The Social Construction of Retirement and Evolving Policy Discourse of Working Longer


28 February 2015

This paper examines the evolving and competing 'world views' about older workers and retirement from a public policy and social advocacy perspective. It identifies contradictions and disjunctions within public policies aimed at changing employer behaviour towards older workers. We argue that serious flaws in the current representations of older workers provide a weak basis for policy development and potentially exacerbate prejudicial attitudes towards older workers in society. In addition, we argue that the issue of older workers' employment should be examined within the context of mainstream labour market issues. Directing these workers towards market-driven mainstream programs recognises the negative attitudes towards ageing but avoids trapping older workers in employment placements sheltered from competition.

Historically, the political discourse concerning the employment of older workers has shifted depending on economic conditions and labour scarcity. Interestingly, despite historically high levels of youth unemployment in the wake of the global financial crisis, it is considered essential that the age of final labour market withdrawal be pushed out in industrialised societies grappling with the potential effects of population ageing on social welfare systems. The policy discussion has shifted dramatically in recent decades from being about early exit to the identification of pathways into late-career work.

Notably, the term 'productive ageing' has been popularised to refer to fully maximising the potential of older people. We assert that there has been an emergence of a new narrative focused on working longer that describes the years formerly regarded to be retirement as productive and centred on employment, with those regarded to be 'unproductive' viewed as not fully contributing to society. We examine such narratives, arguing that contradictions within this approach have provided a weak foundation for policy development, possibly encouraging ageist attitudes and behaviours, and undermining older workers' labour market position.

Recent public policy thinking in Australia exemplifies a shift among industrialised countries towards the view that early retirement is no longer tenable if economies are to remain competitive and to respond effectively to population ageing. Similarly, new public policies have emerged aimed at closing off early retirement pathways and promoting longer work lives. Quickly, older workers have passed from being viewed as blockages who should make way for younger labour market entrants to being active agents in the labour market with capabilities and, moreover, the obligation to continue to contribute economically.

While there has been a marked public policy shift in favour of prolonging working lives negative age stereotypes remain pervasive and influence behaviour. The pervasiveness of age stereotyping of workers has received much attention in the literature and research has consistently found that employer attitudes to both older and younger workers are stereotypical.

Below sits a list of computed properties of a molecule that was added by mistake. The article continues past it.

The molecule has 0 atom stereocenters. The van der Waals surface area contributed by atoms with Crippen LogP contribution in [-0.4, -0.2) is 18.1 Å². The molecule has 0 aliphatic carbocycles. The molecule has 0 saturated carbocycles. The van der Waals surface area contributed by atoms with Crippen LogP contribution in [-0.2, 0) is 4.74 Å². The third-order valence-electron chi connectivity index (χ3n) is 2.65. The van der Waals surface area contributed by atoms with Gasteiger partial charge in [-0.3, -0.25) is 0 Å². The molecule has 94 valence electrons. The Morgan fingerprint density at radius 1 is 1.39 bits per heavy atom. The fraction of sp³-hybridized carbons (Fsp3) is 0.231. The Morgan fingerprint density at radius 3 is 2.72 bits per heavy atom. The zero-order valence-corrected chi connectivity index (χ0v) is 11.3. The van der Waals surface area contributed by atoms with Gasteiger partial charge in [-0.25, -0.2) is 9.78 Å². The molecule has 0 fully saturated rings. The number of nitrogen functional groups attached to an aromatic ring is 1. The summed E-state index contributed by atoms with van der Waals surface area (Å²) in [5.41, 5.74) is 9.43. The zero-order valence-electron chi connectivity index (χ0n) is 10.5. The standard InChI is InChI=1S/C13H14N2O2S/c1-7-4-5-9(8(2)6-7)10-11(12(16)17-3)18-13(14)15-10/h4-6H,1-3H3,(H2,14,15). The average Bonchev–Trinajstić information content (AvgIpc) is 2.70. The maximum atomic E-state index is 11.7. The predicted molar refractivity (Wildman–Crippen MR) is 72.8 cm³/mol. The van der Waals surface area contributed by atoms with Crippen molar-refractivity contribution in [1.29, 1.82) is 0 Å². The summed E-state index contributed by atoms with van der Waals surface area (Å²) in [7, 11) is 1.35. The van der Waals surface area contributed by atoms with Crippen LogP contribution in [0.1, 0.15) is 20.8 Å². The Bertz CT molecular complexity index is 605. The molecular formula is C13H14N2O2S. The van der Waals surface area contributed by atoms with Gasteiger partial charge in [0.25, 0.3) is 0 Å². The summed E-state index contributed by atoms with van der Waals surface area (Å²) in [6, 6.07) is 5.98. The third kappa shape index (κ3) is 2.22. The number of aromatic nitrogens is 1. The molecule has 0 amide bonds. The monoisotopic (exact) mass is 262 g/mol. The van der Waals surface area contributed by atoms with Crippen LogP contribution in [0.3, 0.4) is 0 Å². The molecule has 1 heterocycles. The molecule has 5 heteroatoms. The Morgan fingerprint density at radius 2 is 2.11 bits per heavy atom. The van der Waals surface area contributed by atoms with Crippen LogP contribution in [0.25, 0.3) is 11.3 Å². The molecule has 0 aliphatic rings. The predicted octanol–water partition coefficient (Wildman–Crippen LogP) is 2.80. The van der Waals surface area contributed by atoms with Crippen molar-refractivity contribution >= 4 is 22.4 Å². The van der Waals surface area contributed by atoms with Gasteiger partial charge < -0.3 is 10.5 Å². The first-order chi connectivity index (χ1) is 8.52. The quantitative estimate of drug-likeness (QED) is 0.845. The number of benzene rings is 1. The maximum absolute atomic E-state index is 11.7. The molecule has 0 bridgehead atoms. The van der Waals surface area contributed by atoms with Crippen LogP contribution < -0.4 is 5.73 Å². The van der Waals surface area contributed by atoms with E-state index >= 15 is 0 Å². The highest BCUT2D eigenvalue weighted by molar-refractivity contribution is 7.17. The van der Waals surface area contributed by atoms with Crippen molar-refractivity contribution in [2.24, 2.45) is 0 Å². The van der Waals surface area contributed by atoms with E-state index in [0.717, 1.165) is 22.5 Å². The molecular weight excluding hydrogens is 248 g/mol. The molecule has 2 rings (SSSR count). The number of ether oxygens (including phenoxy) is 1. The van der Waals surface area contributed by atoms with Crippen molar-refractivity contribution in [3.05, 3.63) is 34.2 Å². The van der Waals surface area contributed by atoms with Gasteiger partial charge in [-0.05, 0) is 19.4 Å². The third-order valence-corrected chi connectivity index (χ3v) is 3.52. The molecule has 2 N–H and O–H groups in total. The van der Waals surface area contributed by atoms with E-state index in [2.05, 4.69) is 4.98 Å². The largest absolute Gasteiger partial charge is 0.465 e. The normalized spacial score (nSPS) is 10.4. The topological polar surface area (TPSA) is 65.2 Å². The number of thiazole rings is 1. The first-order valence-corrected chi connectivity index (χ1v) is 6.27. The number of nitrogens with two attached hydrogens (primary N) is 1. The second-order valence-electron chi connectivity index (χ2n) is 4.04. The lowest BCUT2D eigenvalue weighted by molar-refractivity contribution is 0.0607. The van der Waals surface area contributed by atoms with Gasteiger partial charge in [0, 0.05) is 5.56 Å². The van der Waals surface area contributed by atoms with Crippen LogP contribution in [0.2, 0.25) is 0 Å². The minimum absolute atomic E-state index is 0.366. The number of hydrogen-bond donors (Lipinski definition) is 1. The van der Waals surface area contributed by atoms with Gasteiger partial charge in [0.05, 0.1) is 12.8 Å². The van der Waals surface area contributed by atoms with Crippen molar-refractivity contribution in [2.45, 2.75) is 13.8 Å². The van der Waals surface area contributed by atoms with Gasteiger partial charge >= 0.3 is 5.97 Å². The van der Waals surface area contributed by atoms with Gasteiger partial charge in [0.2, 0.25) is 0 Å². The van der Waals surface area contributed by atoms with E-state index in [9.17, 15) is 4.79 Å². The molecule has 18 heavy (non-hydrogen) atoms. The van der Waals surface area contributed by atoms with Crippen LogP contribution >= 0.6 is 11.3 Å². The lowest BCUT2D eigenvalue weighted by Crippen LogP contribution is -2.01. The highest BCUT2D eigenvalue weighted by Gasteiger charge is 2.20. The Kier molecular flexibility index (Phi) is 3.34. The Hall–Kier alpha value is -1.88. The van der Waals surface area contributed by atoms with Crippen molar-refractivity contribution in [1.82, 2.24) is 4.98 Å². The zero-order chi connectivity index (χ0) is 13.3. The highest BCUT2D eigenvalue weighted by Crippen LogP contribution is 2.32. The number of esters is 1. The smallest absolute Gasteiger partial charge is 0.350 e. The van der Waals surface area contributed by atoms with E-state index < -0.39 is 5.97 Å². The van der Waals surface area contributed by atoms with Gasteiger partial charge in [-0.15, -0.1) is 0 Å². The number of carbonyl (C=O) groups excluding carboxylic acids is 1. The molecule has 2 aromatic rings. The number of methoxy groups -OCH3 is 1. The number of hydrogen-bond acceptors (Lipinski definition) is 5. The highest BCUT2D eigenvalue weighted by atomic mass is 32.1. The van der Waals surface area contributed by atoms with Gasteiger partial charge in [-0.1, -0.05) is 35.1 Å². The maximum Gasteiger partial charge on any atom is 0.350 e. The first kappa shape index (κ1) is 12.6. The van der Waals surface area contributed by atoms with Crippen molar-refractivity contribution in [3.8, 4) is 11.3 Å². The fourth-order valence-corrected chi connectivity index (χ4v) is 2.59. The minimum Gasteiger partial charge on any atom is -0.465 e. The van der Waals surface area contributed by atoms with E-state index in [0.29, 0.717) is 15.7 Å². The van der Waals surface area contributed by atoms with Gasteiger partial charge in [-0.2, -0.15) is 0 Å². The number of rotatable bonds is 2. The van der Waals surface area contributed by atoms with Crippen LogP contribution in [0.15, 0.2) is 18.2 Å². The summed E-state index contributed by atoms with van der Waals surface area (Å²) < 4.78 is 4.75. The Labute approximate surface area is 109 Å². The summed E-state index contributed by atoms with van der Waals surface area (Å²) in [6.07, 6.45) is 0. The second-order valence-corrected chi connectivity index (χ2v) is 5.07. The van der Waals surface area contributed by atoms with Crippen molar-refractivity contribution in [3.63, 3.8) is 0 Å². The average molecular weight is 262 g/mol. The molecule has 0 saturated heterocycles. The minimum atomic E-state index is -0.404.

In attempting to represent the labour market status of older workers, we identify that both the vulnerability and productivity narratives are deficient. This means that much of the present public discourse obscures proper consideration of issues surrounding older workers’ employment, reinforcing, on the one hand, existing negative age-based perceptions concerning their capacities and potential economic contribution and, on the other, ignoring gaps in their potential which place limits on the extent of their labour force attachment. Both narratives may undermine the status of older workers and contribute to greater social inequality, economic insecurity and reduced well-being, with potentially adverse consequences for successful transitions to retirement.

Policy making is needed that counterbalances the language of aspiration to prolong working lives with practical policies that recognise the vulnerabilities of some older workers. This includes recognising that, for those with severe impediments to working, some form of 'early exit' may represent a legitimate pathway, affording a measure of social respect, in defiance of what is arguably the dominant construction of active ageing.

Further, we argue that the current propensity for age-based policy making segments the labour market in a way that is unwarranted. Present policy approaches to prolonging working lives also appear to draw upon ageist assumptions about both younger and older workers, and do not acknowledge the considerable diversity of the latter.

Some commentators have argued that policies directed at older workers alone ignore the age and age group dynamics that inform workplace practices, while others suggest that older workers are best accommodated within collective intergenerational structures. This points towards public policy and advocacy that takes a broader approach to the management of age in workplaces.

Age-segregated labour market programs may reinforce perceptions of disadvantage rather than create the potential for mobility and transitions. Directing older jobseekers towards market-driven mainstream programs recognises the existence of negative attitudes towards ageing without trapping older jobseekers in employment placements sheltered from labour market competition.